After the brutal murder of Lt. Muath al-Kaseasbeh at the hands of the sociopaths of Daesh, King Abdullah of Jordan has begun to fulfill his promise to execute prisoners in retaliation.
Ordinarily, we (and international law) would condemn retaliatory killings. It should be noted however, that those prisoners executed were in fact already facing death sentences. Jordan’s judicial system may not have the protections of our own, but by the standards of the region, it is a good deal more just than those of failed states such as Syria or other autocratic regimes where the whim of a despot determines guilt or innocence.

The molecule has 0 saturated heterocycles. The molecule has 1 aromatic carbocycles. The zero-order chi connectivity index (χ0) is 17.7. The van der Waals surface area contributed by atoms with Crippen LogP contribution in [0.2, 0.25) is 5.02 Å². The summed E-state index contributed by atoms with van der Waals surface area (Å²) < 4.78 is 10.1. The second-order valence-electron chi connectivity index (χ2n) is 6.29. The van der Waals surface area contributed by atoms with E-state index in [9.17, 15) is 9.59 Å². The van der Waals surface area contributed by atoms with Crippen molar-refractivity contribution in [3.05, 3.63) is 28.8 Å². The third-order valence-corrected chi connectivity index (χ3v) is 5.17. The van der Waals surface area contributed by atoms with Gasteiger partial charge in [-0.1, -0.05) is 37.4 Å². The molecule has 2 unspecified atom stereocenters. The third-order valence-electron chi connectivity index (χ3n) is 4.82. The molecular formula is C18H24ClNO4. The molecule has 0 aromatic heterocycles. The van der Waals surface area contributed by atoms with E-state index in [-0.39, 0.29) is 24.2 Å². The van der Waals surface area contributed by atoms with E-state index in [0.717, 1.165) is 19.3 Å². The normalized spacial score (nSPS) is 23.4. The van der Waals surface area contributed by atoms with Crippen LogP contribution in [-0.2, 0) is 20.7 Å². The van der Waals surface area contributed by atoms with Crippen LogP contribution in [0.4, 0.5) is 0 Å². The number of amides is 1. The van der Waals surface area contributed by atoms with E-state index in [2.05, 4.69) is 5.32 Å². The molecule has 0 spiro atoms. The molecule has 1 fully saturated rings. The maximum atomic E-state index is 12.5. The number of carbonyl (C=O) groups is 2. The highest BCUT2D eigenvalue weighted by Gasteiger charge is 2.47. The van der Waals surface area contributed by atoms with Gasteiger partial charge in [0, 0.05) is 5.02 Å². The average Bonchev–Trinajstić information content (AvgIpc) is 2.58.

Keep in mind that the death penalties were delayed, partly so the condemned could be used as bargaining chips. Jordan in fact was attempting to negotiate the release of their pilot via a prisoner exchange. With his murder, obviously the prisoner’s value as a negotiating chip plummeted.
Ask Skipper notes that Lt. Kaseasbah was doomed the moment he was captured, and that his value to Daesh was as fodder for information operations. As repulsive as we find the stream of brutal videos and pictures flowing from the region, we should remember that we are not the intended audience. The propaganda is targeted both internally to their own fighters, and as a cautionary tale to those Arabs that are fighting them. And the brutality of Daesh may be having its desired effect.
Shortly after Lt. Kaseasbah’s plane went down, the United Arab Emirates quietly suspended operations for fear of losing its own pilots.
What will be interesting to see in the coming days is what further actions Jordan takes.